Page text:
The career of Beryl Burton, prolific world and British national champion, is to be the subject of a full-length biography for the first time when best-selling author William Fotheringham tells the story of the Yorkshire star’s life in the latest in his series of biographies of cycling’s most legendary figures.
The Greatest: the Times and Life of Beryl Burton will be published in September 2019 to coincide with the world road race championships in Burton’s native Yorkshire from September 22-29, and will be linked to the Yorkshire based Dave Rayner fund, with £1 per copy sold going to the charity which provides bursaries to help fund young British cyclists racing in Europe.
Burton won 15 world championship medals, including gold medals in the road race in 1960 and 1967, and the individual pursuit title in 1959, 1960, 1962, 1963 and 1966. She racked up a total of 96 national championship gold medals in time trialling, road racing and the pursuit between 1957 and 1986, and was crowned British Best All Rounder for 25 consecutive seasons. She died at the age of 59.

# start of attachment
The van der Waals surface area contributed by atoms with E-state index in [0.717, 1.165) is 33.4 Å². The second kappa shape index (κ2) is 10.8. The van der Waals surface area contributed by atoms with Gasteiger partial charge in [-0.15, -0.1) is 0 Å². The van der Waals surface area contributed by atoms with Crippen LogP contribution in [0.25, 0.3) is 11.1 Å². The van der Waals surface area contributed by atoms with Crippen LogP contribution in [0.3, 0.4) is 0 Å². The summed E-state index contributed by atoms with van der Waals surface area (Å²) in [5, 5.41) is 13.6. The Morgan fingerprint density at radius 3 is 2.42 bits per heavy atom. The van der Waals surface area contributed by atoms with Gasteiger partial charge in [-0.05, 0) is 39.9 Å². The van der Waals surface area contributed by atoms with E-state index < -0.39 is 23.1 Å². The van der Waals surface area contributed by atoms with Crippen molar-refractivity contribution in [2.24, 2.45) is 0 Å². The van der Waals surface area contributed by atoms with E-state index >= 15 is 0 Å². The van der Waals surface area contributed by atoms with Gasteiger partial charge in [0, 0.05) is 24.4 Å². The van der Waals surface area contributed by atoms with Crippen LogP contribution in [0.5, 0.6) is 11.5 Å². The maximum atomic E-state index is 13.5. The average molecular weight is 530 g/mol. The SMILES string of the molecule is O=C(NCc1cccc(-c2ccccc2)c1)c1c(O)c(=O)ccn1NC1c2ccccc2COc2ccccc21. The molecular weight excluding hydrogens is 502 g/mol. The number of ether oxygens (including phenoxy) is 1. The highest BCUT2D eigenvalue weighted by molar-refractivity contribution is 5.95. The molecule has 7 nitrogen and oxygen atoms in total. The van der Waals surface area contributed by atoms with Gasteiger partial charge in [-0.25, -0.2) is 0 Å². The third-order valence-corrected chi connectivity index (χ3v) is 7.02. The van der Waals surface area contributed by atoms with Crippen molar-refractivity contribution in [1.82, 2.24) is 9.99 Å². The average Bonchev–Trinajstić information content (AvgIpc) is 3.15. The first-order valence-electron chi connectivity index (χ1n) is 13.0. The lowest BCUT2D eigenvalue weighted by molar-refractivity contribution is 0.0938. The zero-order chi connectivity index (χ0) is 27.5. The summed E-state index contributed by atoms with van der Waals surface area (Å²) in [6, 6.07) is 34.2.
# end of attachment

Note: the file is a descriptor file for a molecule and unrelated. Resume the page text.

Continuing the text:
“Burton has been described as Britain’s greatest ever cyclist,” said Fotheringham, “Her career was unique in the same way that Eddy Merckx’s was, for her longevity and her insatiable appetite for victory. She won world championship medals over three decades and she dominated women’s racing in the UK for the best part of 30 years. My personal belief is that Burton has been cruelly overlooked, and I would like to be among those who have the chance to put that right.”
Fotheringham’s best-selling biographies have thus far told the stories of four of cycling’s greatest male champions: Tom Simpson, Fausto Coppi, Bernard Hinault and Eddy Merckx, and he also collaborated with Lizzie Deignan, like Burton a Yorkshire world road race champion, on her 2017 autobiography, Steadfast.
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